You may have tried: Geary's London Porter
Local winner: Duck-rabbit Porter from Duck-Rabbit Brewing in Farmville
Definitely try: Entire Butt English Porter from Salopian Brewing Company in England

Stout
This type is typically very dark, nearly opaque, and uses roasted barley to give it a smoky, almost burnt taste. Flavors like chocolate and coffee are very common, and the addition of lactose or oatmeal can make for an even fullerbodied brew.
You may have tried: Guinness Original
Local winner: Black Mocha Stout from Highland Brewing Company in Asheville
Definitely try: Rogue Chocolate Stout from Rogue Brewery in Oregon

Imperial Stout
This brew has intense malty flavors and low carbonation. The traditional model is the russian Imperial Stout, but American and european breweries have been inspired to pursue a similar flavor.
You may have tried: Old Rasputin Russian Imperial Stout
Local winner: Pisgah Valdez from Pisgah Brewing Company in Black Mountain
Definitely try: Founders Breakfast Stout from Founders Brewing Company in Michigan

Barley Wine
Despite the misleading name, this is a wide-ranging english-style ale with sometimes fruity, sometimes hoppy aromas. The bitterness can span up and down the spectrum, but one thing that never changes is the high alcohol content — almost always more than 8 percent.
You may have tried: Sierra Nevada Big Foot
Local winner: Duck-rabbit Barley Wine
Definitely try: Hog Heaven Barley Wine from Avery Brewing Company in Colorado

ESB
The high hop content gives this dark brew its title (extra special bitter), but the maltiness, low carbonation, and toasty flavor make for a balanced bitterness.
You may have tried: Fuller's ESB
Local winner: Green Man ESB from Green Man Brewing Company in Asheville
Definitely try: Three Floyds Admiral Lord Nelson from Three Floyds Brewing Company in Indiana

Lager

Lagers

Lagers are made at colder temperatures than ales with yeast that ferments at the bottom of the container. They're typically less aromatic than ales, but it allows for other ingredients, like hops and malt, to make an impression. Most of the better-known domestics are very light versions of lagers, while Yeungling and Sam Adams each make a more traditional basic lager.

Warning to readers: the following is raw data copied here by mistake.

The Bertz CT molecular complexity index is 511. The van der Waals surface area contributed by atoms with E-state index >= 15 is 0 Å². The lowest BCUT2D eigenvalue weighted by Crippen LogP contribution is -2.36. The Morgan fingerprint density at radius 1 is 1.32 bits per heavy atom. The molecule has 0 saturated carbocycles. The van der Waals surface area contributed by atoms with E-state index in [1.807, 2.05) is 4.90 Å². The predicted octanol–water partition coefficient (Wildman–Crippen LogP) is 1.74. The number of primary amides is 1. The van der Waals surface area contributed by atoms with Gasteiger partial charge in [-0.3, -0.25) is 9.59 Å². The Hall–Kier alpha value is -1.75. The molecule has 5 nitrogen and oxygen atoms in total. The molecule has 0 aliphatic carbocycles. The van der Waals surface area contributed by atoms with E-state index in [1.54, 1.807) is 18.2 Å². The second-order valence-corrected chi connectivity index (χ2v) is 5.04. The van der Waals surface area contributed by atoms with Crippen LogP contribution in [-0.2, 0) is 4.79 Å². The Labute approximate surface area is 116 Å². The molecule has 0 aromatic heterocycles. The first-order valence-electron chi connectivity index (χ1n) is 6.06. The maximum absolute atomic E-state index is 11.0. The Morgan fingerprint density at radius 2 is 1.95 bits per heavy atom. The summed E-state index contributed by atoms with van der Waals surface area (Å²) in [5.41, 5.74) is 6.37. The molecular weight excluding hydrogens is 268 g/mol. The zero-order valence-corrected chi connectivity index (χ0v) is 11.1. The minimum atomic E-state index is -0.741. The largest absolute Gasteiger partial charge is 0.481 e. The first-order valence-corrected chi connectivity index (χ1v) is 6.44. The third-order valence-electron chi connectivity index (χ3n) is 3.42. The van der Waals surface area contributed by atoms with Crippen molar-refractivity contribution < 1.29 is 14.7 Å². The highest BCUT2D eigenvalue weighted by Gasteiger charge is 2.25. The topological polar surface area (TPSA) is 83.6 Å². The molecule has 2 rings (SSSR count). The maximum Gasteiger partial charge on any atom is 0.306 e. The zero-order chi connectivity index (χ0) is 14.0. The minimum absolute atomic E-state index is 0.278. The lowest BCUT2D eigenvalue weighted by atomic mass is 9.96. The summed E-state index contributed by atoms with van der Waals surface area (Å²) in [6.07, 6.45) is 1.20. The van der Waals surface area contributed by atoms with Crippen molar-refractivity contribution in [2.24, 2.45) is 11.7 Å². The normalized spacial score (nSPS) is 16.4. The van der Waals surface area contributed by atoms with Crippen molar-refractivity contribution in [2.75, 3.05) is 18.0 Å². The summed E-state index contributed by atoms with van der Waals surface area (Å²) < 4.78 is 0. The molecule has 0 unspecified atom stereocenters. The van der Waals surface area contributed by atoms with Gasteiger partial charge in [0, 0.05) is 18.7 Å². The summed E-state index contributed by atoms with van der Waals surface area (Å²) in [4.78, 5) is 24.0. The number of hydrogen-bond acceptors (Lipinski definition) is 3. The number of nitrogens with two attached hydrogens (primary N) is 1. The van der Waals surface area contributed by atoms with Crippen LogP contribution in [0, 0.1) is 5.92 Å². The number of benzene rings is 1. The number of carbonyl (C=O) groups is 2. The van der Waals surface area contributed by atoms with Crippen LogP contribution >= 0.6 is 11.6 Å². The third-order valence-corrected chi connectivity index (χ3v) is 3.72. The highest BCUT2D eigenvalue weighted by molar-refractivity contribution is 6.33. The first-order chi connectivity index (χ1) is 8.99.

Pilsner
A style of lager that originated from Czechoslovakia, back when it was still Czechoslovakia, these beers generally have an even hop-to-malt balance, with a refreshing, floral taste.
You may have tried: St. Paul Girl
Local winner: Foothills Torch Pilsner from Foothills Brewing Company in Winston-Salem
Definitely try: victory Prima Pils from Victory Brewing Company in Pennsylvania

Bock
This high-gravity German beer has little to no hop influence, instead concentrating on the malt flavor. It generally takes longer to store (cold, of course) because of its strength.
You may have tried: Sam Adams Winter Lager
Local winner: Yule Bock from the Olde Mecklenburg Brewery in Charlotte
Definitely try: Smuttynose Maibeck from Smuttynose Brewing Company in New Hampshire

Doppelbock
The stout of lagers. Typically very dark in color, with an intense amount of malt, and an even more intense amount of alcohol, these are very serious winter beers.
You may have tried: These don't exactly line the beer coolers of grocery stores nationwide, but Spaten Optimator is a popular one, and even Sam Adams has done a special release.
Local winner: Duck-Rabbit Dopplebock
Definitely try: Aventinus Wheat Doppelbock from Schneider-Weisse in Germany